On March 16—caucus night—state Democrats will take their first step in officially selecting their candidates—or candidate—for U.S. Senate.
It will be the first time Dems have gathered statewide since 2004, when activist Mike Miles lobbied the grassroots all the way to the top line of the primary ballot, but lost to then-Attorney General Ken Salazar, who went on to become a U.S. senator, as The Colorado Statesman notes in an article on the contentious battle between current sitting Senator Michael Bennet and former state House Speaker Andrew Romanoff.
Bennet will get a big push later this week, when President Barack Obama visits Colorado to campaign for him, USA Today points out. The fear for Democrats is that the state has trended toward red, “making Bennet one of the most endangered Democrats up for election in the fall,” writes The Wall Street Journal.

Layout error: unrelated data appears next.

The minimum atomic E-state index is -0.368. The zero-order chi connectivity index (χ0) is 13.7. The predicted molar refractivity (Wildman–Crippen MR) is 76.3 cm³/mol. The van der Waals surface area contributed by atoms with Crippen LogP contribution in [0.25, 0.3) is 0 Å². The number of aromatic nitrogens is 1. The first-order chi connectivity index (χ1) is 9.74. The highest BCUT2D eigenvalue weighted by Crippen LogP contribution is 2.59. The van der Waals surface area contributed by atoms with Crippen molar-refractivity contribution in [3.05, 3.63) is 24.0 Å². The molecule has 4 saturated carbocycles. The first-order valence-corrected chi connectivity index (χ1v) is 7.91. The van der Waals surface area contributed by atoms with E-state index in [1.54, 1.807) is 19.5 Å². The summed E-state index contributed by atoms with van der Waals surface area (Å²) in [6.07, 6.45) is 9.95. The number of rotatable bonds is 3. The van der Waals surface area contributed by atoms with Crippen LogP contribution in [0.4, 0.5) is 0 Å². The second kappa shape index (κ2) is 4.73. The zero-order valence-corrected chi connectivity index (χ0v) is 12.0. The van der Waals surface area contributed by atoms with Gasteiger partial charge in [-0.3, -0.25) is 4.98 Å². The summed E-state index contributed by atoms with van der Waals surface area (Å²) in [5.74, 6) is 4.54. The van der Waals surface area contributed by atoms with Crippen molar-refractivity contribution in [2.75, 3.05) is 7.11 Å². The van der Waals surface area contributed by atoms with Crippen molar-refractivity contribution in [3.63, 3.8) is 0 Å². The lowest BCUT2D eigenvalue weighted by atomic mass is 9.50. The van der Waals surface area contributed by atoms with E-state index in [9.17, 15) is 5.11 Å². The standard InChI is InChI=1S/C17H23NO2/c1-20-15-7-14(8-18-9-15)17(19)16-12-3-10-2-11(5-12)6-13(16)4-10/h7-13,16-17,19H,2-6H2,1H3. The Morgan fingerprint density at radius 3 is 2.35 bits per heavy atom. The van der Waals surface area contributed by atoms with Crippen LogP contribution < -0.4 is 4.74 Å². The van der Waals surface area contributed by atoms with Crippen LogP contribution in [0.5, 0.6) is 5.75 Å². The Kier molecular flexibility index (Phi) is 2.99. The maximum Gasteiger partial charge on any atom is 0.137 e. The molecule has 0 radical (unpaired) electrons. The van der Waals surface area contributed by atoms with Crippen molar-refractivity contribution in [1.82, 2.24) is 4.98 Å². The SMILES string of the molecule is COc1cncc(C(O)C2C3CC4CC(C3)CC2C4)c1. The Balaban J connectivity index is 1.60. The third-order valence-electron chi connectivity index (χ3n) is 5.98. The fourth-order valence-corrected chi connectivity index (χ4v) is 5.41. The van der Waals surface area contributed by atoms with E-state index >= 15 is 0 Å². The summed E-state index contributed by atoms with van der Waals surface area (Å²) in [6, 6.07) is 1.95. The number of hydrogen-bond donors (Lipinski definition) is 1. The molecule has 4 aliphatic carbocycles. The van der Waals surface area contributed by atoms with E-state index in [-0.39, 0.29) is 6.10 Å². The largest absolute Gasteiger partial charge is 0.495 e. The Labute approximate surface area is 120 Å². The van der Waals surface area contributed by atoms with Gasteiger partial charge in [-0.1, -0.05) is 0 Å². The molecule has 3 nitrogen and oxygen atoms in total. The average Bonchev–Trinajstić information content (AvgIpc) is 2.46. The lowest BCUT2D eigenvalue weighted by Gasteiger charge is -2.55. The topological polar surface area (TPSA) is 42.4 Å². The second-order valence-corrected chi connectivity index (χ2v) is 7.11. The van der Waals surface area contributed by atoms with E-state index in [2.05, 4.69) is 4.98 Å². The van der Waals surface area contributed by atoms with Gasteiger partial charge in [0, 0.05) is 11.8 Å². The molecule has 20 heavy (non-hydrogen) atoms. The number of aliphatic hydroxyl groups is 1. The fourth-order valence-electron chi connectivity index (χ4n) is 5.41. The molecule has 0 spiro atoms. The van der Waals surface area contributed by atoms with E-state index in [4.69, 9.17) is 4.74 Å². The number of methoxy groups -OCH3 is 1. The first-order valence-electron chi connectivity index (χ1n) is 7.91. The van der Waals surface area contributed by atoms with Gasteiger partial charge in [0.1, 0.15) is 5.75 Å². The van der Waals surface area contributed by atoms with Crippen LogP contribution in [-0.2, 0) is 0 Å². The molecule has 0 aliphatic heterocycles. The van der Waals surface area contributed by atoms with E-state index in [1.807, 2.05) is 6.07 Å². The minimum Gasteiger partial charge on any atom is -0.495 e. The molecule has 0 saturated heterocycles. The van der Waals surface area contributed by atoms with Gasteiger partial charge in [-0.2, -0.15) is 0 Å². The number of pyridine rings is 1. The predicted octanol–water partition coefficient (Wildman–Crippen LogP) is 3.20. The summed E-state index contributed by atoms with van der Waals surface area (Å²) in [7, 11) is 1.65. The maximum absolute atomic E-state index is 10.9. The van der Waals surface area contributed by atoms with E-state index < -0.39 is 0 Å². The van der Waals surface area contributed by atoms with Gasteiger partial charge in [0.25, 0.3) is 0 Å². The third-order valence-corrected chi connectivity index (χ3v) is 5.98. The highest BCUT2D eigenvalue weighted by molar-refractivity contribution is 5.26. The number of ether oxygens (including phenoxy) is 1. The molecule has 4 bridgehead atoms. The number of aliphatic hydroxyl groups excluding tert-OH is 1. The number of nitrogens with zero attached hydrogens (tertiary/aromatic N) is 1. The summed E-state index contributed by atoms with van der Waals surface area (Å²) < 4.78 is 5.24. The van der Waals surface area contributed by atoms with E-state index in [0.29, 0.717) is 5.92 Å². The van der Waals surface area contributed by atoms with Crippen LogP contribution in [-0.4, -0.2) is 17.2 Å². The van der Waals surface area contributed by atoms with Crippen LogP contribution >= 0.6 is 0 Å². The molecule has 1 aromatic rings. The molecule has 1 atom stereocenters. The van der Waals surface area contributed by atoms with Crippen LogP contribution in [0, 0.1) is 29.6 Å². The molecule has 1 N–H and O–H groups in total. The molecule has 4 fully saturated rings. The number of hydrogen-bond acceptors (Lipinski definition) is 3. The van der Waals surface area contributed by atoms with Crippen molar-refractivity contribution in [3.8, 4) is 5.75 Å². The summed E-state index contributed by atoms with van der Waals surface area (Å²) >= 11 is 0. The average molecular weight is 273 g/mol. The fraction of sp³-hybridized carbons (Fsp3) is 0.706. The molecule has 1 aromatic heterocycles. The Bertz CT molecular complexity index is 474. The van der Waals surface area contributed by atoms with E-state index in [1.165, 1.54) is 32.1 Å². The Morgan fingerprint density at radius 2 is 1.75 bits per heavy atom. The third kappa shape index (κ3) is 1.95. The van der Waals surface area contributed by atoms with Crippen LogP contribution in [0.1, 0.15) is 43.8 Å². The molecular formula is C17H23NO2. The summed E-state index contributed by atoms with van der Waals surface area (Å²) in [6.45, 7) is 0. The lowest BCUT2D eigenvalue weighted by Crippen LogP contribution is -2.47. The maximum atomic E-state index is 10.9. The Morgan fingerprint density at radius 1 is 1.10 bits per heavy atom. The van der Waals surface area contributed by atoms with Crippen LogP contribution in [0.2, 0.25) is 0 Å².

Meanwhile, Romanoff, who has cast himself as a populist, has rolled out a slate of new supporters, including two-thirds of the Democratic caucus in the Colorado House of Representatives, according to Politico.
“Andrew Romanoff is the epitome of what a United States senator should be: a bright, young, articulate statesman who leads by example,” says state Representative Edward Casso in a statement.
Last week, Romanoff grabbed the support of two of the state’s largest unions: the Teamsters and the United Food and Commercial Workers.